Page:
Almost a year after featuring Fernandez & Wells for the first time, with the delightful Exhibition Road branch, I thought it about time that I got around to writing up the Somerset House branch, where I’ve been a semi-regular visitor through the year. Set within Somerset House itself, with stunning views of the courtyard and, in the summer, copious outside seating, it’s one of the most physically appealing Coffee Spots that I’ve been to. Inside, high ceilings and large windows give it an immense sense of light and space, while multiple rooms, on a par with Paris’ La Caféothèque, means that there’s something for everyone.
A cross between wine-bar, deli and coffee shop, F&W’s food and coffee are as outstanding as the setting. Somerset House has a similar offering to Exhibition Road, with perhaps a slightly more extensive menu, which never fails to amaze and delight me. The coffee’s from Has Bean, with a bespoke house-blend on espresso. Open late into the evenings, it’s the perfect spot for an after-hours coffee or a bite to eat and while I haven’t tried it, the wine selection looks excellent. In the summer, it’s one of the best outdoor cafés in London.
You can read more of my thoughts after the gallery.
Fernandez & Wells is a London-based chain of six, two in Soho, one in Exhibition Road, this branch and two more that opened in 2014. Of the six, Somerset House is probably the classiest, approaching Notes’ levels of opulence. It’s also easily the largest, spreading over three rooms (four if you count the corridor), plus copious outdoor seating.
You enter F&W from the courtyard, coming into a long, thin room, counter directly opposite you. This stretches almost the full length of the wall, cake to the left, espresso machine at the far right. Tables in an L-shape to your left, occupy the space between door and left-hand wall, plus the wall itself. To your right, two square tables sit between espresso machine and a small window-bar.
Beyond this a small corridor runs along the front of the building, giving access to the second room. This contains a continuation of the counter, extending halfway along the room and acting as a charcuterie and kitchen area. The party-wall contains a fireplace, huge hams hanging down above it. There’s a long, high island-table, with five chairs (backs to the counter) between counter and two two-person window bars. At the far end, in front of another fireplace, is a long bench with five small, round tables. Next to this, two doorways open in the back wall, a small, round table between them.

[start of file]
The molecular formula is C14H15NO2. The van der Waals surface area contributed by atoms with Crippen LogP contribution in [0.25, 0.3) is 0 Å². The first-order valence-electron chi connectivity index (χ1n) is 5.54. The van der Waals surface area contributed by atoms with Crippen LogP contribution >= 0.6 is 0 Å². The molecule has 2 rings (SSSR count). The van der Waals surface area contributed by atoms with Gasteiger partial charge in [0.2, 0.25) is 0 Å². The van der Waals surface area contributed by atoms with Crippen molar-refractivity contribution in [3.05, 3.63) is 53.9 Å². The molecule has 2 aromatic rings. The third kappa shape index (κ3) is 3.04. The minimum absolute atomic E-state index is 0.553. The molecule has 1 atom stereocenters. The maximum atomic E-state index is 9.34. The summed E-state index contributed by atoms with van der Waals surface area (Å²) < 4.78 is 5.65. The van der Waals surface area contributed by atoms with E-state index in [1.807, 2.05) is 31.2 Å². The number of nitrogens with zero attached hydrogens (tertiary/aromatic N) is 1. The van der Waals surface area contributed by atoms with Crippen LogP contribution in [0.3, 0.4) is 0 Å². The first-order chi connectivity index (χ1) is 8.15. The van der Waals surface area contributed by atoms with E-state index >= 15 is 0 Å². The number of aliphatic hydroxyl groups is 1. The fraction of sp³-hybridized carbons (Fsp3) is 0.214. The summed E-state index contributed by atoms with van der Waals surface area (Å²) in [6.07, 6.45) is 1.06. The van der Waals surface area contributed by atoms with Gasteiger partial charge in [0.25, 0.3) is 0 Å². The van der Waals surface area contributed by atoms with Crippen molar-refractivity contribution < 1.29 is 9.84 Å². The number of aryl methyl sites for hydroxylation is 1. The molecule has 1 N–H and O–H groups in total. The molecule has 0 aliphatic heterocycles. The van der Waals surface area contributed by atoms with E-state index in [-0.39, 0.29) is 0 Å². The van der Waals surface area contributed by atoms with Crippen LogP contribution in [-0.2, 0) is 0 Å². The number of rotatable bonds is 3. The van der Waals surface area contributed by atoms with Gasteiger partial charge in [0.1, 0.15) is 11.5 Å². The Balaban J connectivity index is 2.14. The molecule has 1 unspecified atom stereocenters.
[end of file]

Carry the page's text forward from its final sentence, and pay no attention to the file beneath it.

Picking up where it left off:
Both doorways give access to the third and final room via a corridor which effectively counts as a fourth space. This leads to the toilets and the rest of the building to the right, while to the left there’s another counter (a continuation of the same counter from the first and second rooms). Between the two doorways, on either side of the corridor, are two two-person bars.
The elusive third room (closed on my first two visits) is (relatively) less opulent than the first two, occupying a spot at the back of the building, overlooking another courtyard (part of King’s College). Dominated by two long, 12-person communal tables running the length of the room, there’s two two-person window-bars at the far end. To the right, another marble fireplace has a six-person bar in front of it, while on the left there is another counter with a second fireplace behind it (in reality an extension of the counter from the other rooms).
On my first visit, I had a stumpy and fried eggs with sour dough toast, both of which I’d had at Exhibition Road (where you can find a discussion of the coffee). I paired this with an excellent slice of Moroccan Honey Cake. This was lovely and moist, not too sweet, with flaked almonds on top.
On my next two visits, I was determined to try more of the menu, so I had Kartouk (?), an African dish with fried egg and lightly-toasted sour-dough bread on a base of tomato and roasted pepper. This came in cast-iron skillet/pan and was essentially a spicy tomato and sweet pepper broth, not at all what I was expecting! On my third visit I had raclette (new potatoes, smothered with melted cheese on a bed of fried onions and, in this case, topped with pickles). It was nicely done, the potatoes well-cooked but still firm and the cheese just right, slightly soft without being runny.
|SOMERSET HOUSE • STRAND • LONDON • WC2R 1LA|
|www.fernandezandwells.com||+44 (0) 207 420 9408|
|Monday||08:00 – 22:00||Roaster||Has Bean (espresso + bulk brew)|
|Tuesday||08:00 – 22:00||Seating||Tables, Bars, Tables (outside)|
|Wednesday||08:00 – 22:00||Food||Meat, Fish & Cheese Plates, Cake|
|Thursday||08:00 – 22:00||Service||Counter (order at counter for food)|
|Friday||08:00 – 22:00||Cards||Amex, Mastercard, Visa|
|Saturday||10:00 – 22:00||Wifi||No|
|Sunday||10:00 – 20:00||Power||Limited|
|Chain||Local||Visits||15th January 2014, 16th, 25th July 2014|
If you liked this post, please let me know by clicking the “Like” button. If you have a WordPress account and you don’t mind everyone knowing that you liked this post, you can use the “Like this” button right at the bottom instead.
Don’t forget that you can share this post with your friends using the buttons below.